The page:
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Mad Men – The Suitcase

For years, Don Draper has kept his past a tightly locked secret, revealing it only when he was backed into a corner completely (such as when Betty found his stash of mementos).  However, this week, a combination of alcohol, exhaustion, and tragic circumstances leads to rare moment of emotional honesty with Peggy, in which he admits to, amongst other things, his time in the Korean War, his father’s death-by-horse kick, and that he never knew his mother (thugh he leaves out the bit about her being a prostitute). 

Peggy Olson, meet Dick Whitman.

Of course, she doesn’t know the full extent of Don’s deception.  That he actually stole another man’s identity, after inadvertently causing that man’s death.  But by opening up to Peggy as much as he did, Don is finally starting to let someone in past the carefully-constructed wall around him. 

And this is necessary, since the one woman who knew the truth about him, Anna, has finally passed away due to cancer.  We, and Don, knew this day was coming, but that doesn’t make it any easier to take.  Don puts off all episode returning a phone call to California, since he knows what news it must bring.  After finally making that call, he breaks down in front of Peggy, crying and admitting that Anna was “the only person in the world who knew me.”  If this episode has any flaw, it’s that some of the dialogue, like that particular line, is a bit too on-the-nose for my liking. 

But that’s a minor complaint about an episode that features some of the finest work to date from both Jon Hamm and Elizabeth Moss.  In getting a show that works as essentially a two-person play (with cameos from Roger, Mark, and Duck along the way), these two get to show how far both they and their characters have come since the show began.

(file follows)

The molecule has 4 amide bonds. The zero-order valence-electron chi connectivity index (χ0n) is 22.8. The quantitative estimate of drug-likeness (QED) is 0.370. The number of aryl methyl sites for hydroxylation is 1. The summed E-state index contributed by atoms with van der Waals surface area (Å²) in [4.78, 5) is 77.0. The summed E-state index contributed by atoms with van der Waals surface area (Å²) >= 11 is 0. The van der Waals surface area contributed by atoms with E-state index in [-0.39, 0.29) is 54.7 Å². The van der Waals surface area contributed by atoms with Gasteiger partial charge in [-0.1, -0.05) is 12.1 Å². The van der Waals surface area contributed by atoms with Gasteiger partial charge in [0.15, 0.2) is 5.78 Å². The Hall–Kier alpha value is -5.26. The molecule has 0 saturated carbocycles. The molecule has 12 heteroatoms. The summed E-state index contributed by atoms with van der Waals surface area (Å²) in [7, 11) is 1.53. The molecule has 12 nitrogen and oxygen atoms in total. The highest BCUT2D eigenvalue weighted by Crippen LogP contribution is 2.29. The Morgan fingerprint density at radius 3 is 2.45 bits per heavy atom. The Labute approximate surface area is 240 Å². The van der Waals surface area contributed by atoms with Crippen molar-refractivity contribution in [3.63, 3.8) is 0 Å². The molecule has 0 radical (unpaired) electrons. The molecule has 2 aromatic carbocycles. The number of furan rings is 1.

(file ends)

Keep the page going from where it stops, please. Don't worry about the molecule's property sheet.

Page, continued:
With everyone going to watch the second Mohammed Ali-Sonny Liston fight, it leaves these two alone, despite the fact that it’s Peggy’s birthday (unbeknownst to Don).  From there, we get an evolution of Peggy’s new ability to stand up to Don, with her first berating him for not giving her more credit on Glow-Co (to which he, not incorrectly, responds that as an employee all of her ideas belong to the company) and then making fun of him for hooking up with Allison. 

Peggy also does some opening up herself.  A run-in with a very pregnant Trudy leads to her speaking about the child that she gave up back in the end of season one.  Since that time, I believe the only time we’ve seen her mention this child is when she told Pete about it during the season two finale.  Here she admits to thinking of child often, of the life she chose to give up to pursue her professional goals.

All season long, Don’s “Dick Whitman” persona has been coming through, as his “Don Draper” mask slowly slips away.  Here, Peggy now feels and tells Don that Anna is no longer the only person to know the “real” Don.  Though she may not know all the details of his past, it’s similar in sentiment to back when Anna told him that she knew everything about him, but still loved him.  By squeezing her hand, Don lets her know how much that means to him, and admits to her that their night of emotional intimacy happened, something that he couldn’t do after sleeping with Alison, or any other person he’s been close to over the course of the show.  While it remains to be seen if this will help him to emerge from the pit he’s buried himself in so far this season, at least now he won’t have to do so alone.  



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